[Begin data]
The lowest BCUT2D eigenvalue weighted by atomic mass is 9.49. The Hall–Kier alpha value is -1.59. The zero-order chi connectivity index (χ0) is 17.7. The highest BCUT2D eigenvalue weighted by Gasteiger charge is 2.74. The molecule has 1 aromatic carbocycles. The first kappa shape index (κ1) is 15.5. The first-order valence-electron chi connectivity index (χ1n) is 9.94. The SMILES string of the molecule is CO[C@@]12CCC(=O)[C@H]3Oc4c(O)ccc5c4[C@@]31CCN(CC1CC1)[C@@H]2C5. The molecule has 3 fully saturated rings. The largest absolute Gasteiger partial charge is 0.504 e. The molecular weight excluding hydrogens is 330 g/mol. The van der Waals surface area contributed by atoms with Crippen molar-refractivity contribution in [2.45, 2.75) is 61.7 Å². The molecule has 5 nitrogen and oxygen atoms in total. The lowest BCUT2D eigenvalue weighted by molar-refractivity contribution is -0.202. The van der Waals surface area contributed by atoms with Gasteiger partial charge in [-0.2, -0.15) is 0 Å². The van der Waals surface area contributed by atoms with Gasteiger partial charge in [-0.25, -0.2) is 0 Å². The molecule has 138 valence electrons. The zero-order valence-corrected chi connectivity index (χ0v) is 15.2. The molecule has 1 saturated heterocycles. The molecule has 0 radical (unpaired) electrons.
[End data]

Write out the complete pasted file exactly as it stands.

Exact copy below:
The lowest BCUT2D eigenvalue weighted by atomic mass is 9.49. The Hall–Kier alpha value is -1.59. The zero-order chi connectivity index (χ0) is 17.7. The highest BCUT2D eigenvalue weighted by Gasteiger charge is 2.74. The molecule has 1 aromatic carbocycles. The first kappa shape index (κ1) is 15.5. The first-order valence-electron chi connectivity index (χ1n) is 9.94. The SMILES string of the molecule is CO[C@@]12CCC(=O)[C@H]3Oc4c(O)ccc5c4[C@@]31CCN(CC1CC1)[C@@H]2C5. The molecule has 3 fully saturated rings. The largest absolute Gasteiger partial charge is 0.504 e. The molecular weight excluding hydrogens is 330 g/mol. The van der Waals surface area contributed by atoms with Crippen molar-refractivity contribution in [2.45, 2.75) is 61.7 Å². The molecule has 5 nitrogen and oxygen atoms in total. The lowest BCUT2D eigenvalue weighted by molar-refractivity contribution is -0.202. The van der Waals surface area contributed by atoms with Gasteiger partial charge in [-0.2, -0.15) is 0 Å². The van der Waals surface area contributed by atoms with Gasteiger partial charge in [-0.25, -0.2) is 0 Å². The molecule has 138 valence electrons. The zero-order valence-corrected chi connectivity index (χ0v) is 15.2. The molecule has 1 saturated heterocycles. The molecule has 0 radical (unpaired) electrons.